We start this month with the fitting of the windshield and rear windows to the frame. The front is half original and half from the 1990/91 MK IV Rover (that was supposed to be 94). The rear is original except for the fabricated replacement panel on the lower part.
The tempered rear window is new. Since it is flat, I had it made locally for $11. The windshield is very scratched, so I took it to Santa Cruz to copy. They checked their warehouse for me, and the only glass they've made for Minis is the rear window of a Saloon. The replacement cost $186 to fabricate the mold and windshield.
The steering column was originally installed with non-removable bolts, so one had to be burned off, then the other cut to get the steering column out of the dash. Then I gutted the insides and the engine bay for painting and modifications.
With the fender molded, it was time to straighten it and fabricate the flares for the wheels. The first try was straight, then we went for a more rounded effect.
Note that for some pictures the camera was set for day/month/year. This month's page actually runs into two months, as the body shop waited for me to get back so we could finalize the flare desigh.
To put a final design on the flares, I put the disc brakes on the front and the 19 mm (3/4") spacers on the rear. The front track is still 6 cm (2.36") wider than the rear, so the front flares need to be wider. We re-did the rear a little bringing it closer to the wheel well and rounding a little more. You can see the final design here. It is still missing the interior liner that it will have.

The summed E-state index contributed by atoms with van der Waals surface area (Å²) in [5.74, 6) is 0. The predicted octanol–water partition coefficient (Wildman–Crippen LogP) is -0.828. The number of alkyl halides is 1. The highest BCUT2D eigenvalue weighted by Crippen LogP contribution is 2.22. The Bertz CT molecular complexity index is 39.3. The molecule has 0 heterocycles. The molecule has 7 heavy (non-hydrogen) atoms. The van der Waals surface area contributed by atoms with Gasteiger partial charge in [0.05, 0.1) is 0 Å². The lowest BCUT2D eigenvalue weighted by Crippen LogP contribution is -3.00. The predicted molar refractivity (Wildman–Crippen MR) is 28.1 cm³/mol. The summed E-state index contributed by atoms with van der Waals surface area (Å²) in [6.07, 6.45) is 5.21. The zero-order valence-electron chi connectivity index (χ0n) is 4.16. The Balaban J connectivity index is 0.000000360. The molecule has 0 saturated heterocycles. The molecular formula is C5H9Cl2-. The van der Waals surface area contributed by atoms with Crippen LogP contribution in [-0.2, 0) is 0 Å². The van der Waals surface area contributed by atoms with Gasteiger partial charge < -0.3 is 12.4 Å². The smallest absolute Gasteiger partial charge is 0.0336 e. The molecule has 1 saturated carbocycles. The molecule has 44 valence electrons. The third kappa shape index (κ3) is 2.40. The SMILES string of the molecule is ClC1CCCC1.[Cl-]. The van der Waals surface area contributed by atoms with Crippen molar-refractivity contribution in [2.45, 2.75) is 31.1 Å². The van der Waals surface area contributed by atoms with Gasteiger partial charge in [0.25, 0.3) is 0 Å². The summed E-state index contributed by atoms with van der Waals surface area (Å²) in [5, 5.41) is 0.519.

Here is an abriviated series of the steps in forming the flares, from marking the strips of 1 mm steel (.04") (approximately 19 gauge) to the tapping and bending. When basic form was acheived, he started welding to the fender, heating strips of it as he bent it over the wheel well and tacked in place. Then the ends will be trimmed. In the first side shots, they are in place, but not yet rounded. Note that the late model side lights and the fender mirror holes have been filled.
After mounting the seats I realized that the steering wheel normally sits pretty far in-board, and the seats did not fit in front of it with their arm rests. So here you can see how I assembled two u-joints from used Japanese steering columns to relocate the steering wheel in front of the driver's seat.
Also shown are the stainless pins with plastic covered cables that I fabricated for the tailgate and the MiniSport dash that I modified to fit the gauge cluster from the 90/91 Rover body. Details of the modification are here.
All the rest of the small parts are now painted black and waiting to install when the body is finished.